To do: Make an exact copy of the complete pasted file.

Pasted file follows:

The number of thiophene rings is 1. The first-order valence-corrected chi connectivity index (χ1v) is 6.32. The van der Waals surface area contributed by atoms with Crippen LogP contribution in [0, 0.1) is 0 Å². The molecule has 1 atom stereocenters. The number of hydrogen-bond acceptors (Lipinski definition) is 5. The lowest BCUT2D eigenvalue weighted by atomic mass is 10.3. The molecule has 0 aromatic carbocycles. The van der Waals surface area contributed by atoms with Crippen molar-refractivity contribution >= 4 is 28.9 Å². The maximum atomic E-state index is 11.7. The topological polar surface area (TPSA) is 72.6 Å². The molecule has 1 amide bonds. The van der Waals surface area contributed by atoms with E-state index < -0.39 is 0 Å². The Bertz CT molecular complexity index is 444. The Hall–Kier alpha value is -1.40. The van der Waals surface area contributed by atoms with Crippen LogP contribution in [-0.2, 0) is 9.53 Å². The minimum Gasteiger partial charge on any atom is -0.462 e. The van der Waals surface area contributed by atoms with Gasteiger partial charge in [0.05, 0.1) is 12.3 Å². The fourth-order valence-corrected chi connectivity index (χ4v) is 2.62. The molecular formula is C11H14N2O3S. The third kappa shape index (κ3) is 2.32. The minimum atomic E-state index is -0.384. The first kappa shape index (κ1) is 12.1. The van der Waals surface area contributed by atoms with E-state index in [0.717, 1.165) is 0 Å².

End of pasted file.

The number of thiophene rings is 1. The first-order valence-corrected chi connectivity index (χ1v) is 6.32. The van der Waals surface area contributed by atoms with Crippen LogP contribution in [0, 0.1) is 0 Å². The molecule has 1 atom stereocenters. The number of hydrogen-bond acceptors (Lipinski definition) is 5. The lowest BCUT2D eigenvalue weighted by atomic mass is 10.3. The molecule has 0 aromatic carbocycles. The van der Waals surface area contributed by atoms with Crippen molar-refractivity contribution >= 4 is 28.9 Å². The maximum atomic E-state index is 11.7. The topological polar surface area (TPSA) is 72.6 Å². The molecule has 1 amide bonds. The van der Waals surface area contributed by atoms with E-state index < -0.39 is 0 Å². The Bertz CT molecular complexity index is 444. The Hall–Kier alpha value is -1.40. The van der Waals surface area contributed by atoms with Crippen LogP contribution in [-0.2, 0) is 9.53 Å². The minimum Gasteiger partial charge on any atom is -0.462 e. The van der Waals surface area contributed by atoms with Gasteiger partial charge in [0.05, 0.1) is 12.3 Å². The fourth-order valence-corrected chi connectivity index (χ4v) is 2.62. The molecular formula is C11H14N2O3S. The third kappa shape index (κ3) is 2.32. The minimum atomic E-state index is -0.384. The first kappa shape index (κ1) is 12.1. The van der Waals surface area contributed by atoms with E-state index in [0.717, 1.165) is 0 Å².